WASHINGTON, D.C. — If Mitt Romney becomes president, he might need a crash course in Diplomacy 101.
He irritated Britons and Palestinians during a summer tour abroad and has declared Russia to be America’s No. 1 geopolitical foe. Just last week, the Republican candidate, who plans a foreign policy speech Monday, raised eyebrows in Spain by holding it up as a prime example of government spending run amok.
That left Spaniards confused, and threatened to reinforce Romney’s perceived handicap in international affairs, precisely at a time when lingering questions over the Sept. 11 attacks against the U.S. Consulate in Benghazi, Libya, has President Barack Obama on the defensive.
“I don’t want to go down the path of Spain,” Romney said Wednesday night during the first presidential debate. He argued that government spending under Obama has reached 42 percent of the U.S. economy, a figure comparable with America’s NATO ally. “I want to go down the path of growth that puts Americans to work.”
The remark was Romney’s latest to cause international offense during a campaign that much of the world is closely monitoring.
The sensitivity reflects a wide understanding that Romney could prevail over President Barack Obama and take over as leader of the world’s top military, economic and diplomatic power. If Romney becomes commander in chief, he could face a testy beginning with Europe’s economic laggards such as Greece, Italy and Spain, whom he has beaten up regularly throughout the campaign.
No one contests that Spain’s situation is dire, its economy in deep recession and unemployment hovering around 25 percent. But Spain’s level of government spending is actually low by European standards, and significantly less than Germany and Scandinavian countries with far healthier economic prospects. Spain’s woes were chiefly caused by the collapse of a property bubble that had fueled more than a decade of booming economic growth.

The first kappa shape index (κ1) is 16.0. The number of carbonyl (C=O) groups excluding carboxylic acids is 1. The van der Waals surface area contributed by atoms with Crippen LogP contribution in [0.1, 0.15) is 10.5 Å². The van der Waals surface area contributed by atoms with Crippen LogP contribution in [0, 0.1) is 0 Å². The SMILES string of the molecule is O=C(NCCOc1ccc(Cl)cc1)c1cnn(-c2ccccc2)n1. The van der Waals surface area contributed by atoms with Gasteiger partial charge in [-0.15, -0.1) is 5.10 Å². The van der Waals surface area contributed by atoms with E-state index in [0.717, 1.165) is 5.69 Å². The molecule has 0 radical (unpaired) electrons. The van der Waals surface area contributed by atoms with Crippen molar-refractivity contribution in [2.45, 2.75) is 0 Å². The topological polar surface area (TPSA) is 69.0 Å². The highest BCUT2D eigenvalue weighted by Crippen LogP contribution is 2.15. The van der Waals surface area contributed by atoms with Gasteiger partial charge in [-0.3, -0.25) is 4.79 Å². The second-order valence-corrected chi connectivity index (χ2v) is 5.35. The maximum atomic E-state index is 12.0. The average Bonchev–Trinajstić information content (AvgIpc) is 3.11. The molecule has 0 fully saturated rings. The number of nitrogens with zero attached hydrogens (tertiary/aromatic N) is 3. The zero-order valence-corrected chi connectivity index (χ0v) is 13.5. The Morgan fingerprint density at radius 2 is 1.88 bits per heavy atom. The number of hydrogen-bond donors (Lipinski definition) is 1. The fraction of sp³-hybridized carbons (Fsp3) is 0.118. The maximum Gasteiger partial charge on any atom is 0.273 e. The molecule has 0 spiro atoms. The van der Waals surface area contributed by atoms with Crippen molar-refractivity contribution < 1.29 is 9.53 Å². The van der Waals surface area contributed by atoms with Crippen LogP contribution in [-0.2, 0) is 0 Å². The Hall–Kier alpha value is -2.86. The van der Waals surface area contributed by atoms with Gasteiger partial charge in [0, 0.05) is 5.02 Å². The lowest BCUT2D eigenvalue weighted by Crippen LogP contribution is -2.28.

Spanish reaction to Romney was swift.
“What I see is ignorance of what is reality, but especially of the potential of the Spanish economy,” said Deputy Prime Minister Soraya Saenz de Santamaria.
Maria Dolores Cospedal, leader of Spanish Prime Minister Mariano Rajoy’s Popular Party, noted that “Spain is not on fire from all sides like some on the outside have suggested.” Foreign Minister Jose Manuel Garcia Margallo called it “very unfortunate that other countries should be put up as examples” when the facts are skewed.
Romney will have a chance to fully articulate his vision of America’s role in world affairs when gives his address Monday at the Virginia Military Institute. But the furor in Spain, however minor, instead serves as a reminder of Romney’s record of diplomatic stumbles, such as calling Russia – not Iran or China, for example – America’s primary global adversary in March.
Russian President Vladimir Putin has since pointed to Romney’s comment as justification for Russia’s opposition to America’s missile defense plans in Europe, saying the statement has “strengthened Russia’s positions in talks on this important and sensitive subject.”